In a grim indicator of the toll the opioid crisis is taking on children, a program is being launched in Massachusetts specifically to help newborns, infants, and toddlers with addicted parents.
Health officials say they believe it’s the first such early-intervention program in the state to target these children, some of whom were born drug-addicted.
The government-funded initiative will pay for weekly home visits to 36 low-income families in New Bedford, a South Coast community where the number of children born with opiates in their bloodstreams is four times the state average.
Part of the federal Early Head Start program, it will provide educational, nutritional, and nursing services to children and their families, as well as prenatal care and parental coaching. Families struggling with addiction will receive preferential enrollment.
The goal is to reverse the damaging developmental effects that can result from addiction and parental abuse or neglect, and ultimately end the cascade of problems often passed from drug-abusing parents to children and grandchildren.
“This is an issue that affects generation after generation after generation,” said John Kelly, president of Meeting Street, a Providence-based nonprofit that will run the program. “We look at this as an opportunity to make sure it’s not a multi-generational issue, because you can halt it with this new child and make sure the child gets on the right track.”
With opioids now killing more than 130 people a month in Massachusetts, and many hospitals inundated with nonfatal overdoses, children are often collateral damage.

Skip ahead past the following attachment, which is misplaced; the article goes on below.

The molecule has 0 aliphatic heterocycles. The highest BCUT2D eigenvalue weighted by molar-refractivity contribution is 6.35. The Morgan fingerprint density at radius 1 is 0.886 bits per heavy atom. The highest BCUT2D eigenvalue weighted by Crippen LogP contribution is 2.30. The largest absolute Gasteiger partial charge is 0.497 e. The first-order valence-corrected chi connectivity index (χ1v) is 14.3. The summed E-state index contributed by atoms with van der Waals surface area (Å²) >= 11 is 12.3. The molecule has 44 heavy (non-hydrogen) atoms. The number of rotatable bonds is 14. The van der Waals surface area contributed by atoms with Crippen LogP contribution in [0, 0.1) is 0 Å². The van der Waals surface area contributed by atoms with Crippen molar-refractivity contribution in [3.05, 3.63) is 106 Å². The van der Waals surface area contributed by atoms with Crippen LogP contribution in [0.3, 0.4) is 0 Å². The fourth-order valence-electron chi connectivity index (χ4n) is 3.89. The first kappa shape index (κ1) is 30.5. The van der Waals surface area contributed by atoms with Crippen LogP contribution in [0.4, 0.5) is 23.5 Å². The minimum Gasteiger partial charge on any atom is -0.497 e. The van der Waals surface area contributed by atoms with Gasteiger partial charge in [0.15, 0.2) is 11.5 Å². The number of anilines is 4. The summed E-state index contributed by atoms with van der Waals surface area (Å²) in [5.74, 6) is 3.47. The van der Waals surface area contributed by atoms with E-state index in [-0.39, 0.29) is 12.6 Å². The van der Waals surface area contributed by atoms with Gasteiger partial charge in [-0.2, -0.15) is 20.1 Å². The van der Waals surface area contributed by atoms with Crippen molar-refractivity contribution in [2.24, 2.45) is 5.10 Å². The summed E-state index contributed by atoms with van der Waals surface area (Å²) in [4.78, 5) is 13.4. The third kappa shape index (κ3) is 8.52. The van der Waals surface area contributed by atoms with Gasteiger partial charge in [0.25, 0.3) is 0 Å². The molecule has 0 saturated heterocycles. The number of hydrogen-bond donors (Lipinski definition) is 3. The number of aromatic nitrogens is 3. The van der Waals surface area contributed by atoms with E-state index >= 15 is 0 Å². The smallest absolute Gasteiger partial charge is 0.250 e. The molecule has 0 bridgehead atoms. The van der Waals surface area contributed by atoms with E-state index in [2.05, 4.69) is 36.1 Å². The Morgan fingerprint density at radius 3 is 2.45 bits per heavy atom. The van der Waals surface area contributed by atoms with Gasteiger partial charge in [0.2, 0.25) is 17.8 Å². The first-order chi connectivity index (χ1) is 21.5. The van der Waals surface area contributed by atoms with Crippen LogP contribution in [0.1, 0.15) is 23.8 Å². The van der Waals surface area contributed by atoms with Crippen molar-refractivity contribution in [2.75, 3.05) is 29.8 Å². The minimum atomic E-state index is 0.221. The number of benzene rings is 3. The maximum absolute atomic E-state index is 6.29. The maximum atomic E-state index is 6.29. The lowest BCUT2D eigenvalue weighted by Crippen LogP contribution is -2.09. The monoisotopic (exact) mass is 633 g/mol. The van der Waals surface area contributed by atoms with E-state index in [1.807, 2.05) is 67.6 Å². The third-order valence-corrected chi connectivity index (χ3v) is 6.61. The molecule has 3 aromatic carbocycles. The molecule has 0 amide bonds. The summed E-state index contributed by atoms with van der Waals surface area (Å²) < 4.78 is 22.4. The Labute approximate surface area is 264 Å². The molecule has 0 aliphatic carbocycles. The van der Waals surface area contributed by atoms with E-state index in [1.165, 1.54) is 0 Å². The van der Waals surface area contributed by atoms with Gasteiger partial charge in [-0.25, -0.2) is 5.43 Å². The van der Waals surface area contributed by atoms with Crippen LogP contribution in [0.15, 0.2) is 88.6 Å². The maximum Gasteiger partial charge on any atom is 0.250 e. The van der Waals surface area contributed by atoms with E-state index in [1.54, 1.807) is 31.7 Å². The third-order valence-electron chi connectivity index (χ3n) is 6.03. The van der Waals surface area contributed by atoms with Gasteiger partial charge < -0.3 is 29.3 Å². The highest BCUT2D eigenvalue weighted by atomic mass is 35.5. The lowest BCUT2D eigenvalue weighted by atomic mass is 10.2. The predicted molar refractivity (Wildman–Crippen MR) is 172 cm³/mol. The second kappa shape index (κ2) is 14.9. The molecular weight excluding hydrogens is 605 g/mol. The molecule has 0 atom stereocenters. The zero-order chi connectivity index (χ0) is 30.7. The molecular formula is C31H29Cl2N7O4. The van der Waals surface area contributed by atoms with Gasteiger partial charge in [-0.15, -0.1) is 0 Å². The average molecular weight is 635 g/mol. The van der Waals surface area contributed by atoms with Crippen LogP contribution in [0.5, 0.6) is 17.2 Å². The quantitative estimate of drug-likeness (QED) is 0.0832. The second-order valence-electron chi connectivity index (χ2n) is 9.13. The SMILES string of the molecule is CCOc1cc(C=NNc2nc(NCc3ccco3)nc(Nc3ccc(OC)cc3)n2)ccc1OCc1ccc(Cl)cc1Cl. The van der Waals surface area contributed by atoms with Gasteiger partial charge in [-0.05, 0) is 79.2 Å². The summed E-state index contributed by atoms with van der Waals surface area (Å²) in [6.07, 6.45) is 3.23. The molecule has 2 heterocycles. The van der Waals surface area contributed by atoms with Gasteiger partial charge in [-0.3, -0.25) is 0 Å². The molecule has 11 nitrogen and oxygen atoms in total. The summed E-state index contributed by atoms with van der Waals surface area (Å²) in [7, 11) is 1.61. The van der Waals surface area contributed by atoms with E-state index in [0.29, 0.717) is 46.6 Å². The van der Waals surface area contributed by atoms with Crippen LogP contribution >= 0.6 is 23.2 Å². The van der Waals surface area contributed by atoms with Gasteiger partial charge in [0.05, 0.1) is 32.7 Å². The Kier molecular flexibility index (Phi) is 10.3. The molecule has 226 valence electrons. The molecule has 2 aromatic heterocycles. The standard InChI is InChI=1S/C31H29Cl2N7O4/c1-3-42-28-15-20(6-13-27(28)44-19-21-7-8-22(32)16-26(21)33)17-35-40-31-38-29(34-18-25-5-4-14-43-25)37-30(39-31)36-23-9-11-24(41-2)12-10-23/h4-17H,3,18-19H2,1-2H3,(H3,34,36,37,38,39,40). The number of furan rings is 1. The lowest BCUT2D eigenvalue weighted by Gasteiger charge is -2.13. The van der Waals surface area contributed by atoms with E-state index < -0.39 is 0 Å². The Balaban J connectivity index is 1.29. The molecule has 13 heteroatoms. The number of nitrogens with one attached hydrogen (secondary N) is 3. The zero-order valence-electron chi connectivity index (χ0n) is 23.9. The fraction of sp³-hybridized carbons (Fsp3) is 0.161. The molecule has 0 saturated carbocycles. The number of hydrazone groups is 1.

Some end up orphaned, living with relatives, or in foster care. Many are born with an array of symptoms, such as birth defects and developmental problems, that occur in babies exposed to opiates in the womb. Others are spared physical or mental difficulties, but suffer the consequences of neglectful parenting by mothers and fathers struggling with drug abuse.
To address the problem statewide, Governor Charlie Baker approved a sweeping law last year that places tighter controls on opioids, but the ripple effects of the ongoing crisis continue to affect countless families.
Those selected for the New Bedford program will receive an in-home visit of at least 90 minutes each week from a member of Meeting Street’s staff. The organization is hiring five staffers for the program, including three case workers, who will work with 12 families apiece. Home visits are expected to begin next month.
Meeting Street also runs three schools and one early childhood center where drug-affected families can receive services, but it says visiting clients’ homes allows a level of personalization not possible in a group setting.
“With in-home visits, we’re able to be more intimate with families and really get to know their routines,” said Casey Ferrara, director of early intervention. “The beauty of being able to get into someone’s home is that we can see what’s going on there and build up a trusting relationship.”
During the visits, case workers will assess families’ needs and connect them with appropriate services, from social workers to educators to nurses to disability specialists.
The program, paid for by a $324,000 federal grant distributed by the Massachusetts Department of Public Health, will also give special consideration to children suffering from abuse or neglect of any kind.
Still, Kelly said, “if you’ve got an opiate issue, you’re going to go right to the top of the list.”